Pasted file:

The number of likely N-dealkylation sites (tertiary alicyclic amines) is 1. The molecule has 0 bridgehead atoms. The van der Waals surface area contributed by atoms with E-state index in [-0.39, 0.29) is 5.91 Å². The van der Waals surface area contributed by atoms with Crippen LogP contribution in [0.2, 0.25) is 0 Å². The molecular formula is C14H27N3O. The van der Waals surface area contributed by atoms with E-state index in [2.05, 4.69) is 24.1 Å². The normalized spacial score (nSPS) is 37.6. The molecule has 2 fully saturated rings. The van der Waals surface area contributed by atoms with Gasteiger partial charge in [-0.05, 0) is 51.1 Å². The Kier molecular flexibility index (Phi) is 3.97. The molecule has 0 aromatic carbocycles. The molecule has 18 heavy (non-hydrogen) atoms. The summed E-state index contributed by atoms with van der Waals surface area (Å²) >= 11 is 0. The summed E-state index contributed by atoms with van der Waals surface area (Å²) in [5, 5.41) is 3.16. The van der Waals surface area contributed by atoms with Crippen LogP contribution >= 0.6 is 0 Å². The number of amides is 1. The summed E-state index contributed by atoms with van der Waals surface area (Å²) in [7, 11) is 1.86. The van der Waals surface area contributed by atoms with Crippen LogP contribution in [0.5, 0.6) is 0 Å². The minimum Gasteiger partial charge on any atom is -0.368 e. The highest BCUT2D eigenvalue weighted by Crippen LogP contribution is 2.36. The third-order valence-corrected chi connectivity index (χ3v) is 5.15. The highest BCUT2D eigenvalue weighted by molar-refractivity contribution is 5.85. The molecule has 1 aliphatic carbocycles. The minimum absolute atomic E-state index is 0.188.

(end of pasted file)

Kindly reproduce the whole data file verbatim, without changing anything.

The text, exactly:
The number of likely N-dealkylation sites (tertiary alicyclic amines) is 1. The molecule has 0 bridgehead atoms. The van der Waals surface area contributed by atoms with E-state index in [-0.39, 0.29) is 5.91 Å². The van der Waals surface area contributed by atoms with Crippen LogP contribution in [0.2, 0.25) is 0 Å². The molecular formula is C14H27N3O. The van der Waals surface area contributed by atoms with E-state index in [2.05, 4.69) is 24.1 Å². The normalized spacial score (nSPS) is 37.6. The molecule has 2 fully saturated rings. The van der Waals surface area contributed by atoms with Gasteiger partial charge in [-0.05, 0) is 51.1 Å². The Kier molecular flexibility index (Phi) is 3.97. The molecule has 0 aromatic carbocycles. The molecule has 18 heavy (non-hydrogen) atoms. The summed E-state index contributed by atoms with van der Waals surface area (Å²) >= 11 is 0. The summed E-state index contributed by atoms with van der Waals surface area (Å²) in [5, 5.41) is 3.16. The van der Waals surface area contributed by atoms with Crippen LogP contribution >= 0.6 is 0 Å². The number of amides is 1. The summed E-state index contributed by atoms with van der Waals surface area (Å²) in [7, 11) is 1.86. The van der Waals surface area contributed by atoms with Crippen LogP contribution in [0.5, 0.6) is 0 Å². The minimum Gasteiger partial charge on any atom is -0.368 e. The highest BCUT2D eigenvalue weighted by Crippen LogP contribution is 2.36. The third-order valence-corrected chi connectivity index (χ3v) is 5.15. The highest BCUT2D eigenvalue weighted by molar-refractivity contribution is 5.85. The molecule has 1 aliphatic carbocycles. The minimum absolute atomic E-state index is 0.188.